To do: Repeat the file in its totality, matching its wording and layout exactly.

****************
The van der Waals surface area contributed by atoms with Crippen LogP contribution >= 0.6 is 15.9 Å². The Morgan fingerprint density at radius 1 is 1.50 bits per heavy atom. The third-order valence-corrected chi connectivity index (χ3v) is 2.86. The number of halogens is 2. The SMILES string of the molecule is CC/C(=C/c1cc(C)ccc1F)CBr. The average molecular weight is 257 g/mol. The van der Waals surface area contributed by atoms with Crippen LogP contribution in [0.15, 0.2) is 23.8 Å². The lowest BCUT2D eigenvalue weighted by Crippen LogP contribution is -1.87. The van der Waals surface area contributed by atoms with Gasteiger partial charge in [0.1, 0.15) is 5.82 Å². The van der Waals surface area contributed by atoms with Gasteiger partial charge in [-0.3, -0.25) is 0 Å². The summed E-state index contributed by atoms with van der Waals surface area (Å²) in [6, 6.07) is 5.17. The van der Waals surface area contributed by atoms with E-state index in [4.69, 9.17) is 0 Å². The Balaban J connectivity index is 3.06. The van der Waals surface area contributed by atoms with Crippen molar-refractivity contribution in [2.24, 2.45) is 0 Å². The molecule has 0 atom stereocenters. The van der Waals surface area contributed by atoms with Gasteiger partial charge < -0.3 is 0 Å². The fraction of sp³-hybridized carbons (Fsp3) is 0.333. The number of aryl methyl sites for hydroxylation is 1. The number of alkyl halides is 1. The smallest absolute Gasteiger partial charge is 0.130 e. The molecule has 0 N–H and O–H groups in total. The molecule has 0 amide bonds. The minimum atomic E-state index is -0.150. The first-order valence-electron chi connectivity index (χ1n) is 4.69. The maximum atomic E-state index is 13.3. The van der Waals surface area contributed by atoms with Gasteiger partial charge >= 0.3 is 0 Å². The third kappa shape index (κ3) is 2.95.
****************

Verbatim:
The van der Waals surface area contributed by atoms with Crippen LogP contribution >= 0.6 is 15.9 Å². The Morgan fingerprint density at radius 1 is 1.50 bits per heavy atom. The third-order valence-corrected chi connectivity index (χ3v) is 2.86. The number of halogens is 2. The SMILES string of the molecule is CC/C(=C/c1cc(C)ccc1F)CBr. The average molecular weight is 257 g/mol. The van der Waals surface area contributed by atoms with Crippen LogP contribution in [0.15, 0.2) is 23.8 Å². The lowest BCUT2D eigenvalue weighted by Crippen LogP contribution is -1.87. The van der Waals surface area contributed by atoms with Gasteiger partial charge in [0.1, 0.15) is 5.82 Å². The van der Waals surface area contributed by atoms with Gasteiger partial charge in [-0.3, -0.25) is 0 Å². The summed E-state index contributed by atoms with van der Waals surface area (Å²) in [6, 6.07) is 5.17. The van der Waals surface area contributed by atoms with E-state index in [4.69, 9.17) is 0 Å². The Balaban J connectivity index is 3.06. The van der Waals surface area contributed by atoms with Crippen molar-refractivity contribution in [2.24, 2.45) is 0 Å². The molecule has 0 atom stereocenters. The van der Waals surface area contributed by atoms with Gasteiger partial charge < -0.3 is 0 Å². The fraction of sp³-hybridized carbons (Fsp3) is 0.333. The number of aryl methyl sites for hydroxylation is 1. The number of alkyl halides is 1. The smallest absolute Gasteiger partial charge is 0.130 e. The molecule has 0 N–H and O–H groups in total. The molecule has 0 amide bonds. The minimum atomic E-state index is -0.150. The first-order valence-electron chi connectivity index (χ1n) is 4.69. The maximum atomic E-state index is 13.3. The van der Waals surface area contributed by atoms with Gasteiger partial charge >= 0.3 is 0 Å². The third kappa shape index (κ3) is 2.95.